Summary Calendar Appeal from the United States District Court for the Western District of Texas
USDC No. 5:14-CV-977 Before JONES, WIENER, and CLEMENT, Circuit Judges. PER CURIAM:
David W. Standley, a former employee of the National Security Agency ("NSA"), brought claims under Title VII for race-based discrimination, retaliation, and hostile work environment against Michael Rogers, Director of the NSA. The district court granted summary judgment to Rogers and against Standley on all claims. Standley appeals the district court's judgment as to his race-based discrimination and retaliation claims. We AFFIRM the judgment of the district court.
Because Standley failed to brief any argument regarding the district court's grant of summary judgment as to his hostile work environment claim, he waived his appeal as to that claim. See Royal v. CCC & R Tres Arboles, L.L.C., 736 F.3d 396, 400 (5th Cir. 2013).
We review de novo a district court's decision to grant a motion for summary judgment, "applying the same standard as the district court." Fennell v. Marion Indep. Sch. Dist., 804 F.3d 398, 407 (5th Cir. 2015). Summary judgment is proper "if the movant shows that there is no genuine dispute as to any material fact and the movant is entitled to judgment as a matter of law." Fed. R. Civ. P. 56(a). The evidence must be viewed "in the light most favorable to the nonmoving party." Cuadra v. Hous. Indep. Sch. Dist., 626 F.3d 808, 812 (5th Cir. 2010).
In the absence of direct evidence of discrimination or retaliation, Title VII claims are analyzed under the three-step McDonnell Douglas burden-shifting framework. See McDonnell Douglas Corp. v. Green, 411 U.S. 792, 802-04 (1973); Wheat v. Fla. Par. Juvenile Justice Comm'n, 811 F.3d 702, 705-06 (5th Cir. 2016). The plaintiff must first show a prima facie case of race-based discrimination or retaliation. McDonnell Douglas, 411 U.S. at 802. If the plaintiff establishes a prima facie case of race-based discrimination or retaliation, the burden of production then shifts to the employer to state a legitimate, nondiscriminatory or non-retaliatory reason for the employment action at issue. See id.; Royal, 736 F.3d at 400. If the employer meets its burden, the burden then shifts back to the plaintiff to offer evidence that the employer's stated reason was only pretext for discrimination or retaliation. See Rogers v. Pearland Indep. Sch. Dist., 827 F.3d 403, 408 (5th Cir. 2016) (citing McDonnell Douglas, 411 U.S. at 804); Royal, 736 F.3d at 400.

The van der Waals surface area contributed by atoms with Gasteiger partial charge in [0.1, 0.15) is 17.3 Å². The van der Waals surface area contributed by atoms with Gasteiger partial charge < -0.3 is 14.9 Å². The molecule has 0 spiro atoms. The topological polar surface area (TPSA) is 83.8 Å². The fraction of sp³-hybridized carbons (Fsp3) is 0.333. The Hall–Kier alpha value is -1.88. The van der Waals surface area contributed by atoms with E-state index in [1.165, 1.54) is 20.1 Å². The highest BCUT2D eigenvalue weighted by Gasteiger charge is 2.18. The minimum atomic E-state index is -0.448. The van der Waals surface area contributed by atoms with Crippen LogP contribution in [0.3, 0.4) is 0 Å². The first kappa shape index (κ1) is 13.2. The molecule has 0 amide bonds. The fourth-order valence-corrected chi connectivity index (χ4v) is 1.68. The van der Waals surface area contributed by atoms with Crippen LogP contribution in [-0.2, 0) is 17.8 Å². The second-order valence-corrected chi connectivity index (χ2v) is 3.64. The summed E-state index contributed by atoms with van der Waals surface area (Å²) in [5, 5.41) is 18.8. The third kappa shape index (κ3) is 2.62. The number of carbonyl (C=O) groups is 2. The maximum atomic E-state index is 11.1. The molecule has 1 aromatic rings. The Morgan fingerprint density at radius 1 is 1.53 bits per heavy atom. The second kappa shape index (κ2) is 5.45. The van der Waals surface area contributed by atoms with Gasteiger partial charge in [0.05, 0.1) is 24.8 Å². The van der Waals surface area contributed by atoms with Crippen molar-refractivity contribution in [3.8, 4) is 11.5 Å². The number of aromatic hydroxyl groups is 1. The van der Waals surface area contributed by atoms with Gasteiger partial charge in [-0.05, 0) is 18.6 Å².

A plaintiff establishes a prima facie case of race-based discrimination if he demonstrates that he "(1) is a member of a protected class; (2) was qualified for the position; (3) was subject to an adverse employment action; and (4) was replaced by someone outside of the protected class, or, in the case of disparate treatment, shows that other similarly situated employees were treated more favorably." Bryan v. McKinsey & Co., 375 F.3d 358, 360 (5th Cir. 2004). The district court held that Standley failed to establish a prima facie case of race-based discrimination because he did not present evidence of the fourth element—that a similarly-situated employee was treated more favorably. Standley concedes that he did not present evidence of a similarly-situated employee under this circuit's standard. He instead argues that this court "should modify its current position" regarding the similarly-situated standard. This argument is foreclosed by Fifth Circuit precedent. The district court correctly granted summary judgment to Rogers on Standley's claim for race-based discrimination.
"It is a well-settled Fifth Circuit rule of orderliness that one panel of our court may not overturn another panel's decision, absent an intervening change in the law. . . ." Jacobs v. Nat'l Drug Intelligence Ctr., 548 F.3d 375, 378 (5th Cir. 2008). Standley does not argue that there was an intervening change in the law. --------
A plaintiff establishes a prima facie case of retaliation if he demonstrates: "(1) he engaged in protected activity; (2) the employer took a materially adverse action again h[im]; and (3) a causal link exists between h[is] protected activity and the adverse action." Wheat, 811 F.3d at 705. The district court held that Standley failed to establish a prima facie case of retaliation because he did not present a genuine issue of material fact as to the third element—that there was a causal nexus between his protected activity and the NSA's adverse employment actions. "[T]o satisfy the 'causal link' requirement of a Title VII retaliation claim, the employee must provide substantial evidence that 'but for' exercising protected rights, he would not have been discharged." Id. (citing Univ. of Tex. Sw. Med. Ctr. v. Nassar, 133 S. Ct. 2517, 2533 (2013)). The district court properly determined that Standley's subjective beliefs and speculation about the reasons for the NSA's adverse employment actions did not create a genuine issue of material fact as to but-for causation. The district court correctly granted summary judgment to Rogers on Standley's claim for retaliation.
We AFFIRM the judgment of the district court.